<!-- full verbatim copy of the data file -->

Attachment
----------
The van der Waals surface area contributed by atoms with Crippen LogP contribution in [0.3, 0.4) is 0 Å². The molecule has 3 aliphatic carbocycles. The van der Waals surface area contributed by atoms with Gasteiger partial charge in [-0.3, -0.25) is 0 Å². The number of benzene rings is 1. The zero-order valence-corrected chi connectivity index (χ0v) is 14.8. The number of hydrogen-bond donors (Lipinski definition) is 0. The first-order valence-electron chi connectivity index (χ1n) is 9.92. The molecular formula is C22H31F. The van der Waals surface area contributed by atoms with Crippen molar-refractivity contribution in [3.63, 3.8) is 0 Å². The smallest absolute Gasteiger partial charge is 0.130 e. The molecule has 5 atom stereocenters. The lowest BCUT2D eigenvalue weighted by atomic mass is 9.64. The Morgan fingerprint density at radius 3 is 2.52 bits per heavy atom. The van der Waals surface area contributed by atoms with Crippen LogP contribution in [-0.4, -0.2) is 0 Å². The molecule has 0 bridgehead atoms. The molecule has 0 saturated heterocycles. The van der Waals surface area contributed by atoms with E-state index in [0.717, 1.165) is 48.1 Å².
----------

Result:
The van der Waals surface area contributed by atoms with Crippen LogP contribution in [0.3, 0.4) is 0 Å². The molecule has 3 aliphatic carbocycles. The van der Waals surface area contributed by atoms with Gasteiger partial charge in [-0.3, -0.25) is 0 Å². The number of benzene rings is 1. The zero-order valence-corrected chi connectivity index (χ0v) is 14.8. The number of hydrogen-bond donors (Lipinski definition) is 0. The first-order valence-electron chi connectivity index (χ1n) is 9.92. The molecular formula is C22H31F. The van der Waals surface area contributed by atoms with Crippen molar-refractivity contribution in [3.63, 3.8) is 0 Å². The smallest absolute Gasteiger partial charge is 0.130 e. The molecule has 5 atom stereocenters. The lowest BCUT2D eigenvalue weighted by atomic mass is 9.64. The Morgan fingerprint density at radius 3 is 2.52 bits per heavy atom. The van der Waals surface area contributed by atoms with Crippen LogP contribution in [-0.4, -0.2) is 0 Å². The molecule has 0 bridgehead atoms. The molecule has 0 saturated heterocycles. The van der Waals surface area contributed by atoms with E-state index in [0.717, 1.165) is 48.1 Å².